By Levinus Nwabughiogu
Members of the House of Representatives are to vote today on critical proposals to alter the provisions of the Constitution. The proposal to grant autonomy to the country’s local governments is undoubtedly the most prominent of the several amendments articulated.
Toady is a decisive day on the on-going constitution amendment exercise of the National Assembly. The House of Representatives will vote on some clauses spotted in the 1999 constitution for either outright removal or amendment.
There have been speculations and counter-speculations that most issues raised by the House Adhoc Technical Committee that harmonized views of Nigerians during the nationwide Constituency/Peoples session with the members late last year may have been jettisoned.
Now, an air of apprehension and controversy is pervading the National Assembly as the members themselves run amok over the exercise.
The Lawmakers had identified what many called “shortcomings” in the constitution and resolved to fix them in order to give Nigerians a constitution that will be fashioned after their yearnings. To make good their resolve, the members of the Seventh Assembly early in the year unanimously decided to go back to their various constituencies to sample opinions of their constituents on the teething issues in the constitution.
Indeed, various views were collated and eventually a Technical Committee chaired by the Deputy Speaker, Hon. Emeka Ihedioha was set up to harmonize the data.On July 4, 2013, the Deputy Speaker submitted the report of the committee to the House.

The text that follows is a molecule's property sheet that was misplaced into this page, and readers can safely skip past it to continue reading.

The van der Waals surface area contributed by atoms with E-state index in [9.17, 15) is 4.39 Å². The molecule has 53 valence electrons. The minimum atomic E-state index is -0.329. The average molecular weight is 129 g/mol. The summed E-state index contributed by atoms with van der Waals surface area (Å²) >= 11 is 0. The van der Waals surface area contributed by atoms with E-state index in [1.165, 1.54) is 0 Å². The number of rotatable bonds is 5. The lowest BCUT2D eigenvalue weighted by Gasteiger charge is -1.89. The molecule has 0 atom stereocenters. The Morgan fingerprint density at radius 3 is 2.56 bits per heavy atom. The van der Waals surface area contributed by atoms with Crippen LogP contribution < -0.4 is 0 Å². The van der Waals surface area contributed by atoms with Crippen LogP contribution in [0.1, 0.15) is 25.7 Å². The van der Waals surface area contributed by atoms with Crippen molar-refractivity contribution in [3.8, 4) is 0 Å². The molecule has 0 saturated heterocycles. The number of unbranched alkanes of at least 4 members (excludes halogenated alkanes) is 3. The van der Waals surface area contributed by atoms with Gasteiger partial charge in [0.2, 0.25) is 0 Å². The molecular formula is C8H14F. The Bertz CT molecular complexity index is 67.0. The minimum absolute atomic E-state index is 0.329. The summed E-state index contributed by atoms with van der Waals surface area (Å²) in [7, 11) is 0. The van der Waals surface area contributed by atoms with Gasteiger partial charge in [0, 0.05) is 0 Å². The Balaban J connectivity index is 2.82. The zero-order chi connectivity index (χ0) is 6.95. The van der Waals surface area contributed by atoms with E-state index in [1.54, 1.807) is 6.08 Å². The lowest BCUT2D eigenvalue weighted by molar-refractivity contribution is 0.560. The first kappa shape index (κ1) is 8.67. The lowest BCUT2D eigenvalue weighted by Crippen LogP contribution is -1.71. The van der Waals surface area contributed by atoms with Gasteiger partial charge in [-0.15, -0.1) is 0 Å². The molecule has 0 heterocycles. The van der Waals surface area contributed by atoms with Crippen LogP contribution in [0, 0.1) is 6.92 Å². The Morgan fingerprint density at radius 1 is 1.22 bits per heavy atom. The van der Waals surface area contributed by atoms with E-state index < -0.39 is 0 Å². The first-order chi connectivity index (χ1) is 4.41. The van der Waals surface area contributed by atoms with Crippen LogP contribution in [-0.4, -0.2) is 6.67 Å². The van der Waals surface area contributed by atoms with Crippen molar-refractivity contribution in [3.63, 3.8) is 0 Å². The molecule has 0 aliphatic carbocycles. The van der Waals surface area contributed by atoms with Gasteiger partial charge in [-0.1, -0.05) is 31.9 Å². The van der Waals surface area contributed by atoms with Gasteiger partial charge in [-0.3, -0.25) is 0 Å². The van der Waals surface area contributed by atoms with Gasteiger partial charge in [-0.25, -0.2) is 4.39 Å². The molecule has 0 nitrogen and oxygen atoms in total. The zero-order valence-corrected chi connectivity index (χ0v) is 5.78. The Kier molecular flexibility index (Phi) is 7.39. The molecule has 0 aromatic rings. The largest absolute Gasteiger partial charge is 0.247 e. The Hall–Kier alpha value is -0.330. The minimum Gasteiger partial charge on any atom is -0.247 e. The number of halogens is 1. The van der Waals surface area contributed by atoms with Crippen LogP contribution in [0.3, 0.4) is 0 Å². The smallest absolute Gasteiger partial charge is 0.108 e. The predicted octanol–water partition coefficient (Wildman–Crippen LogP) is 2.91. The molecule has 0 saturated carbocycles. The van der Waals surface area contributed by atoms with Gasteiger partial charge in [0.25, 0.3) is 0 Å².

Among the proposals included financial autonomy for Local Government Councils, the propriety or otherwise of State Independent Electoral Commissions (SIECs), autonomy for state legislatures, removal of immunity clause for the president and governors.
The proposals also included first line charges for state Auditors- General and Judiciary so that they derive their funds from the states’ consolidated revenue funds. Making the Office of Accountant-General of the Federation different from the Accountant-General of the Federal Government made the list.
There were also the proposal to separate the office of the Attorneys-General of the Federation and those of the states from the minister and commissioners for Justice respectively and accord financial autonomy to the attorneys-general among others.
While everyone had anticipated voting on the issues last week, surprisingly, the House at plenary, said it was short-handed with the copies of the proposal and so couldn’t continue with the voting.
Consequently, the Speaker of the House, Rt. Hon. Aminu Waziru Tambuwal during last Thursday’s plenary told the members who deliberated the proposals that voting will be Tuesday (today).
“Honorable members, what we have done today was to consider the proposal clause by clause. We will vote on Tuesday, next week,” the Speaker said.
Meanwhile, among the issues raised during the consideration of the items, the autonomy of the Local Government which will eventually erase the joint account with state governments took the centre stage.
For over six hours the House session lasted, members took turns to air their various opinions, espousing the necessity of financial autonomy of local councils.
In accordance with the recommendation, any local government council which is not democratically elected in line with the provisions of section 7 of the constitution shall not receive revenue allocation from the Federation Account.
According to Section 7 (1) “The system of local government by democratically elected local government councils is under this Constitution guaranteed; and accordingly, the Government of every State shall, subject to section 8 of this Constitution, ensure their existence under a Law which provides for the establishment, structure, composition, finance and functions of such councils.”
Against this backdrop, the House commenced debate on the proposal shortly after the introduction of the proposed amendments to that section of the constitution by the House Leader Hon. Mulikat Akande-Adeola.